Sunday, August 28, 2011

The Clay Army: Terracota Warriors


In spring 1974, a number of farmers near Xi’an (a famous Chinese cultural city) discovered some ancient bronze weapons and pieces of broken terra-cotta armoured warriors while sinking a well. This turned out to be one of the most amazing archaeological discoveries of the twentieth century. Excavations since then have found 1800 terra-cotta warriors although it is estimated that there are at least 6000 more still to be excavated. 

The terra-cotta warriors are in battle formation and include cavalry, infantry and charioteers. They are a replica of the Qin army and were created over 2200 years ago. A high level of technological skill was needed for this to be possible. This ancient society was powerful and technologically advanced.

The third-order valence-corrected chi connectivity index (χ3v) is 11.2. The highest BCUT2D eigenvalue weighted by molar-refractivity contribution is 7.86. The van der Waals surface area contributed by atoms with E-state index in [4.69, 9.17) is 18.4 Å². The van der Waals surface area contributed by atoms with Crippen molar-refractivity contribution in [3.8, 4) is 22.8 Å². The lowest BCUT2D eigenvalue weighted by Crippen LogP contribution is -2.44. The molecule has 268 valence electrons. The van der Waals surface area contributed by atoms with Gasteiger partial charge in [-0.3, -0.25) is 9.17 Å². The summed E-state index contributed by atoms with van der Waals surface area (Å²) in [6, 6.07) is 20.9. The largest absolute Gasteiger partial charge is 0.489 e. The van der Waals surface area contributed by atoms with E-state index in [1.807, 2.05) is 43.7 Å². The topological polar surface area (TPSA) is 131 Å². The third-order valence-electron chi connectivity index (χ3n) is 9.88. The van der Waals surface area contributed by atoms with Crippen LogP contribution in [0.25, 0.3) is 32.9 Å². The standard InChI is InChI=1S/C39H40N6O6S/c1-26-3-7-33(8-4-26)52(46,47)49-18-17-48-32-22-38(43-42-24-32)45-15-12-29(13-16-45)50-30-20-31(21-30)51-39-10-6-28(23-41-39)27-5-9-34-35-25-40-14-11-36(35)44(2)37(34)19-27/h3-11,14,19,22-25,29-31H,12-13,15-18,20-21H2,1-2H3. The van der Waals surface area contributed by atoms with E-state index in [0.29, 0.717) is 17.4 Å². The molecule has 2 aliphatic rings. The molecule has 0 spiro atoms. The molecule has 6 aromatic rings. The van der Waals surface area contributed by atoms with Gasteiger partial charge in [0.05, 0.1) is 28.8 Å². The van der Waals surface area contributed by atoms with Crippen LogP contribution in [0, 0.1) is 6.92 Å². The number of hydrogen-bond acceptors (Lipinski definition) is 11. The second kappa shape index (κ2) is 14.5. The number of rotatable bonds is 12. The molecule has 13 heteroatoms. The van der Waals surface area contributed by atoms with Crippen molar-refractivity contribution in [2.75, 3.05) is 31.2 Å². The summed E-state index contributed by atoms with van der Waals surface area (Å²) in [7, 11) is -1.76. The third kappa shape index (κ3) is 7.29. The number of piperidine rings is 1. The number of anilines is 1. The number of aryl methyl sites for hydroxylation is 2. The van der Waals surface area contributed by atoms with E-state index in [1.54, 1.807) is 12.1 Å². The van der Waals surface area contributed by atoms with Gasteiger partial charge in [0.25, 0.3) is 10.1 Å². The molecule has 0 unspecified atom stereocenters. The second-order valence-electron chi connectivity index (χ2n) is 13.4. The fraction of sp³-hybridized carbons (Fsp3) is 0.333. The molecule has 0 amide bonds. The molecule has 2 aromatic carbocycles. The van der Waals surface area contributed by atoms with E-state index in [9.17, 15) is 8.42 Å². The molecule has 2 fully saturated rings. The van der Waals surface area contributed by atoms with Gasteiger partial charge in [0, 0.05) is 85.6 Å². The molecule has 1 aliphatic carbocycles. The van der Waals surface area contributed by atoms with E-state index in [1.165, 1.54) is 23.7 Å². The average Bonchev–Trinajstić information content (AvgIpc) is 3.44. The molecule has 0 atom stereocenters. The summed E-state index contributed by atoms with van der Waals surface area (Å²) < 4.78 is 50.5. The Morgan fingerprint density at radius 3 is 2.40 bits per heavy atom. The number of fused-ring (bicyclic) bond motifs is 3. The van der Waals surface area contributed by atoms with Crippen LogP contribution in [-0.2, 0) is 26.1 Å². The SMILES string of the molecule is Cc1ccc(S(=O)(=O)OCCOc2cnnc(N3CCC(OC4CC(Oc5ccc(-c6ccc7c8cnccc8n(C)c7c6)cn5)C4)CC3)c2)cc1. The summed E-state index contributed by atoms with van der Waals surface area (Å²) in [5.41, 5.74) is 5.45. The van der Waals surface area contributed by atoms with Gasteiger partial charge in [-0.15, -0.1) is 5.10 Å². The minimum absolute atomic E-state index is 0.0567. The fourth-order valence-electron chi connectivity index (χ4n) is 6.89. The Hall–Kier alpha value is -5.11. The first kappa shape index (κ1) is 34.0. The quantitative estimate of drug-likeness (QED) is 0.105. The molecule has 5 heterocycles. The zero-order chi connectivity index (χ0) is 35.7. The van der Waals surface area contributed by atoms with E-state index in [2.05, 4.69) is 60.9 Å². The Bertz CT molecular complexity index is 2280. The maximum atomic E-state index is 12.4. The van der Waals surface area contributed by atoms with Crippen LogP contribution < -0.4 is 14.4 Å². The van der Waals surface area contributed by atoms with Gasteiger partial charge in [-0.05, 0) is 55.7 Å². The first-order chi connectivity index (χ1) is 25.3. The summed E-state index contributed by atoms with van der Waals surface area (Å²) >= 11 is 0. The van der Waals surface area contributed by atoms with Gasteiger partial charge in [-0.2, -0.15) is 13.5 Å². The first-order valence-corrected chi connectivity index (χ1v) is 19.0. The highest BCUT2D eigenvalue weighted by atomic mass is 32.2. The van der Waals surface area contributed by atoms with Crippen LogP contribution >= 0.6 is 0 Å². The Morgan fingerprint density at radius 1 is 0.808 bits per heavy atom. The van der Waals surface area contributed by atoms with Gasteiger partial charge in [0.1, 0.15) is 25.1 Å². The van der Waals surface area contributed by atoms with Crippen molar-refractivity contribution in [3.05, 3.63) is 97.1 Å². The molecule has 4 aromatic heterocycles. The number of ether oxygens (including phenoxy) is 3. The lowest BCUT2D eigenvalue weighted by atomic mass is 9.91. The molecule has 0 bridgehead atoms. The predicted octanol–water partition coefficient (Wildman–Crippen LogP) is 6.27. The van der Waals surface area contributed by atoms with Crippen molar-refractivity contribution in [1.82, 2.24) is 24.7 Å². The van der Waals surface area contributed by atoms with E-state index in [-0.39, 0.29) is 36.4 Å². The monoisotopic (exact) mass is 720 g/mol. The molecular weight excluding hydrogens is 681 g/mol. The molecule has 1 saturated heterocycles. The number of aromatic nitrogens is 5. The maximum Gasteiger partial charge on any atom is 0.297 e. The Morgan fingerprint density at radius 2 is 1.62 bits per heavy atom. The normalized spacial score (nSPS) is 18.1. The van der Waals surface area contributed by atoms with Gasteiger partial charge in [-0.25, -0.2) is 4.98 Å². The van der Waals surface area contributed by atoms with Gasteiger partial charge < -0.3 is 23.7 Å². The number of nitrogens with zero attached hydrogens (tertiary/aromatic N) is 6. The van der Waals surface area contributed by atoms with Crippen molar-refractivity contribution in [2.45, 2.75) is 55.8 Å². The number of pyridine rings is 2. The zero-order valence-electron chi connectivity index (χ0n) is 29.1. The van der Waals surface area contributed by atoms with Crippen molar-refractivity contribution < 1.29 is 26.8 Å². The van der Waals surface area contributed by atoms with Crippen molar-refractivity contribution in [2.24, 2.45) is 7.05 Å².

Qin Shi Huang became the first emperor of China when he was 13
Qin Shi Huang (259-210BC) was the first emperor of the Qin Dynasty and he was the founder of China’s first empire. He expanded his military strength building an army of one million professional soldiers. He started the construction of the Great Wall.

In preparation for his death he built a replica of his kingdom underground and he was finally laid to rest in the underground palace at its centre. It took over 720 000 people, 37 years to build.
The terra-cotta army were created to defend his underground kingdom from attack. When they were first found it was believed that the terra-cotta warriors are all individually designed, based the faces of the Emperors actual soldiers. However, it has since been proved that all the soldiers are based on ten basic designs.

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